Daniel Deronda was George Eliot’s final novel and her most controversial work.
The book contains a double plot, which was quite common with Victorian novelists such as Charles Dickens and William Thackeray, but Eliot took an unusual direction in this novel by introducing a Jewish theme. Between 1860 and 1874, the idea of re-establishing a Jewish homeland in the Land of Israel was the focus of a group of men who came to be known as the Proto-Zionists, or the fore-runners of Zionism and Eliot’s story revolves around this.
Daniel Deronda is a comfortably off young man who has no knowledge of his origins and thinks he is the illegitimate son of his benefactor. By dint of circumstance he becomes involved with Mordecai, a young Jewish man dying of consumption, who believes that Deronda has been sent to him so that he may pass on to him his knowledge and vision.
Before he encounters Mordecai, Deronda meets Gwendolen Harleth, a beautiful but self-centred and vain young woman who ends up ‘marrying money.’
Her husband, Henleigh Grandcourt, is decadent, controlling, callous, and extremely wealthy.
Throughout the novel the lives of Deronda and Gwendolen criss-cross and Gwendolen sees him as her saviour in some ways, turning to him for guidance as her husband’s domination and control begins to crush her.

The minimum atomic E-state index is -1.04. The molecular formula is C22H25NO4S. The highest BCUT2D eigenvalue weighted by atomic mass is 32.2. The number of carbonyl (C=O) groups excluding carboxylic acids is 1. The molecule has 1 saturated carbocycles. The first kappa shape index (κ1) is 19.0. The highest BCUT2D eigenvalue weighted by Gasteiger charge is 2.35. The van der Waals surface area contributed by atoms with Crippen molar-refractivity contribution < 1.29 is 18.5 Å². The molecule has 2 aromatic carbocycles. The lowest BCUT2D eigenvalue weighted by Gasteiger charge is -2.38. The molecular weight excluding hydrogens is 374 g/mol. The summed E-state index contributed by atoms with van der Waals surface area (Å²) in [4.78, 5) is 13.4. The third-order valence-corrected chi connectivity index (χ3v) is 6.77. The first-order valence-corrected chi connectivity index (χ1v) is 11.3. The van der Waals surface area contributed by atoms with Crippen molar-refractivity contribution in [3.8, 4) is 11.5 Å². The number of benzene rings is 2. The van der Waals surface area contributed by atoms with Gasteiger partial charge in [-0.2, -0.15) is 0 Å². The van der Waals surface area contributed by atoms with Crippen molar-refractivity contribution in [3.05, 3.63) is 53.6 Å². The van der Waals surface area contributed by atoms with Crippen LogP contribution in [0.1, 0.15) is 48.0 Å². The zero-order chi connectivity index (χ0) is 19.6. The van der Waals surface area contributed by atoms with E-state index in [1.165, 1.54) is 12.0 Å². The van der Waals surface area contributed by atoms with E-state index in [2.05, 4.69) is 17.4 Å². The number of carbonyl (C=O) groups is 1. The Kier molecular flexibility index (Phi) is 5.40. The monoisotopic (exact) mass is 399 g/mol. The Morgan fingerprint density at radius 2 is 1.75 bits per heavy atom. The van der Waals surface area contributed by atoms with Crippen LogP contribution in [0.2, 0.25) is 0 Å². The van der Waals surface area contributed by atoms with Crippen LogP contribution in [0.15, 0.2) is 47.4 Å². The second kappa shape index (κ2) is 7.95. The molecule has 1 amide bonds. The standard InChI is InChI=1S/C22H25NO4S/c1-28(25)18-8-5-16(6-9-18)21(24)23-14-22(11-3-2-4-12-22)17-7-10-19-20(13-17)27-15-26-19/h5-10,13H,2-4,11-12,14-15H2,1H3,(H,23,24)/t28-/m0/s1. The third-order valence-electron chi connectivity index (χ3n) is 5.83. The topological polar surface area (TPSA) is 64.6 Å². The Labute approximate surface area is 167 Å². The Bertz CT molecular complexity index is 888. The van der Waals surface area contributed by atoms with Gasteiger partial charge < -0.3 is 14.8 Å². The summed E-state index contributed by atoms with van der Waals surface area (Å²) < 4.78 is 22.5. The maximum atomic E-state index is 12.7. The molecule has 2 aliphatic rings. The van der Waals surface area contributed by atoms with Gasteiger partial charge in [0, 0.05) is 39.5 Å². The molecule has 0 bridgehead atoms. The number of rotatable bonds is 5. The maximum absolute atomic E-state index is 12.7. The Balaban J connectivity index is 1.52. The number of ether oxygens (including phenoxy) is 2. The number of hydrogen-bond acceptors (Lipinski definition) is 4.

This is a large-scale novel with many twisted strands and each of the chapters tend to alternately focus on specific characters which makes for dense reading at times.
I found the relationship between Gwendolen and her husband compelling reading and when the narrative changed to focus on what was going on in Deronda’s life, I felt irritated me at times because I was anxious to see how the couple’s relationship would work out.
Reading about Gwendolen was like watching the slow growth of a soul and it was one of my favourite parts of the book.
Eliot was well-read and intellectual – you don’t have to read for too long to realise that the themes she explores in this novel were assiduously researched. Excerpts, quotations or mentions of art, economics, literature, history, and music plus 683 explanatory notes in my copy of the book (!! and of course, I had to read them all) attest to that. This book is quite different to her other books, especially Adam Bede (which was delightful) and Silas Marner (which I also enjoyed).
Daniel Deronda requires a real commitment to get through, but it’s worth it.
I’ll get back to Gwendolen’s soul journey shortly, but first I have to say that there were some minor characters that were just delightful.
Mrs Meyrick was one of them. She and her daughters lived in a house that looked very shabby from the outside but was, in reality, a place of beauty and culture…